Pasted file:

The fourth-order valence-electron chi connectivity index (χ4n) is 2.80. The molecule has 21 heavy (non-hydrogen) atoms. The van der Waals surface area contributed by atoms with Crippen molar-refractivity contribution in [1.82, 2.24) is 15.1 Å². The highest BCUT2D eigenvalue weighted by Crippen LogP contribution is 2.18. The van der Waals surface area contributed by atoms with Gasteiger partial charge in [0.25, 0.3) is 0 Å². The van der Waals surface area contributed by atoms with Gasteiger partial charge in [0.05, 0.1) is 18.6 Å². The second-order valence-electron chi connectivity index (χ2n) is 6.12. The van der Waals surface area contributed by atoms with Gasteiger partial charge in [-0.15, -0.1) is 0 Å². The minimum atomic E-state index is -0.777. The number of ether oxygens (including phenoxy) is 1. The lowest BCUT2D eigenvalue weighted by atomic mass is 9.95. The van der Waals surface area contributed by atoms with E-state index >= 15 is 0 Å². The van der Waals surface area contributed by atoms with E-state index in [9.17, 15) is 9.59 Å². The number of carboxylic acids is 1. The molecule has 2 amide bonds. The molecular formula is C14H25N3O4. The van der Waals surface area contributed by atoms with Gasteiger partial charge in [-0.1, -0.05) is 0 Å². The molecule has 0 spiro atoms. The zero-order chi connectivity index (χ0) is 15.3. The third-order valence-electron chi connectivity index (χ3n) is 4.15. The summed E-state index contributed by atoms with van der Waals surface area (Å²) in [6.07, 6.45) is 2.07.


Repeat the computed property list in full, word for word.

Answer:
The fourth-order valence-electron chi connectivity index (χ4n) is 2.80. The molecule has 21 heavy (non-hydrogen) atoms. The van der Waals surface area contributed by atoms with Crippen molar-refractivity contribution in [1.82, 2.24) is 15.1 Å². The highest BCUT2D eigenvalue weighted by Crippen LogP contribution is 2.18. The van der Waals surface area contributed by atoms with Gasteiger partial charge in [0.25, 0.3) is 0 Å². The van der Waals surface area contributed by atoms with Gasteiger partial charge in [0.05, 0.1) is 18.6 Å². The second-order valence-electron chi connectivity index (χ2n) is 6.12. The van der Waals surface area contributed by atoms with Gasteiger partial charge in [-0.15, -0.1) is 0 Å². The minimum atomic E-state index is -0.777. The number of ether oxygens (including phenoxy) is 1. The lowest BCUT2D eigenvalue weighted by atomic mass is 9.95. The van der Waals surface area contributed by atoms with E-state index >= 15 is 0 Å². The van der Waals surface area contributed by atoms with E-state index in [9.17, 15) is 9.59 Å². The number of carboxylic acids is 1. The molecule has 2 amide bonds. The molecular formula is C14H25N3O4. The van der Waals surface area contributed by atoms with Gasteiger partial charge in [-0.1, -0.05) is 0 Å². The molecule has 0 spiro atoms. The zero-order chi connectivity index (χ0) is 15.3. The third-order valence-electron chi connectivity index (χ3n) is 4.15. The summed E-state index contributed by atoms with van der Waals surface area (Å²) in [6.07, 6.45) is 2.07.